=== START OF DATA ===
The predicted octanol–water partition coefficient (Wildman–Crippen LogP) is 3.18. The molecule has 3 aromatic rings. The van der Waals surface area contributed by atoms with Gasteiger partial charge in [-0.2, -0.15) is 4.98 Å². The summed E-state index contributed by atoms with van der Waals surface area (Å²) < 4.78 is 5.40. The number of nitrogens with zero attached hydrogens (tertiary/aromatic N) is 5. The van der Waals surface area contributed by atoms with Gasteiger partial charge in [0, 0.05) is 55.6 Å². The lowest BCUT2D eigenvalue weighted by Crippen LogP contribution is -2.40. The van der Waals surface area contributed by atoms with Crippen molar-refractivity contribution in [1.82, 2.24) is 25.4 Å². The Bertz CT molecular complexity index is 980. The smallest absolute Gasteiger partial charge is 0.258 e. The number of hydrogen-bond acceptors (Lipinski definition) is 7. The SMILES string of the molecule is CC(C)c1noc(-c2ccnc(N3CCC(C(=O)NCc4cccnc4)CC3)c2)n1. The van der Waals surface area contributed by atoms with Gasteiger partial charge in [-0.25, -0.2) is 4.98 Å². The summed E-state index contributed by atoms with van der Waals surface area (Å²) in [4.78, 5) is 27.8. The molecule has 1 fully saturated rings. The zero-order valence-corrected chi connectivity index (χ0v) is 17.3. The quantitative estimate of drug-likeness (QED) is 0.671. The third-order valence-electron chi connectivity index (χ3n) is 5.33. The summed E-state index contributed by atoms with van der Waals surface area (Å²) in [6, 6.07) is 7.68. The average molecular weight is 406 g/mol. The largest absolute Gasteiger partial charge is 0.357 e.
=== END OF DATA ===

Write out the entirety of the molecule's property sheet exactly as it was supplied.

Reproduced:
The predicted octanol–water partition coefficient (Wildman–Crippen LogP) is 3.18. The molecule has 3 aromatic rings. The van der Waals surface area contributed by atoms with Gasteiger partial charge in [-0.2, -0.15) is 4.98 Å². The summed E-state index contributed by atoms with van der Waals surface area (Å²) < 4.78 is 5.40. The number of nitrogens with zero attached hydrogens (tertiary/aromatic N) is 5. The van der Waals surface area contributed by atoms with Gasteiger partial charge in [0, 0.05) is 55.6 Å². The lowest BCUT2D eigenvalue weighted by Crippen LogP contribution is -2.40. The van der Waals surface area contributed by atoms with Crippen molar-refractivity contribution in [1.82, 2.24) is 25.4 Å². The Bertz CT molecular complexity index is 980. The smallest absolute Gasteiger partial charge is 0.258 e. The number of hydrogen-bond acceptors (Lipinski definition) is 7. The SMILES string of the molecule is CC(C)c1noc(-c2ccnc(N3CCC(C(=O)NCc4cccnc4)CC3)c2)n1. The van der Waals surface area contributed by atoms with Gasteiger partial charge in [-0.25, -0.2) is 4.98 Å². The summed E-state index contributed by atoms with van der Waals surface area (Å²) in [4.78, 5) is 27.8. The molecule has 1 fully saturated rings. The zero-order valence-corrected chi connectivity index (χ0v) is 17.3. The quantitative estimate of drug-likeness (QED) is 0.671. The third-order valence-electron chi connectivity index (χ3n) is 5.33. The summed E-state index contributed by atoms with van der Waals surface area (Å²) in [6, 6.07) is 7.68. The average molecular weight is 406 g/mol. The largest absolute Gasteiger partial charge is 0.357 e.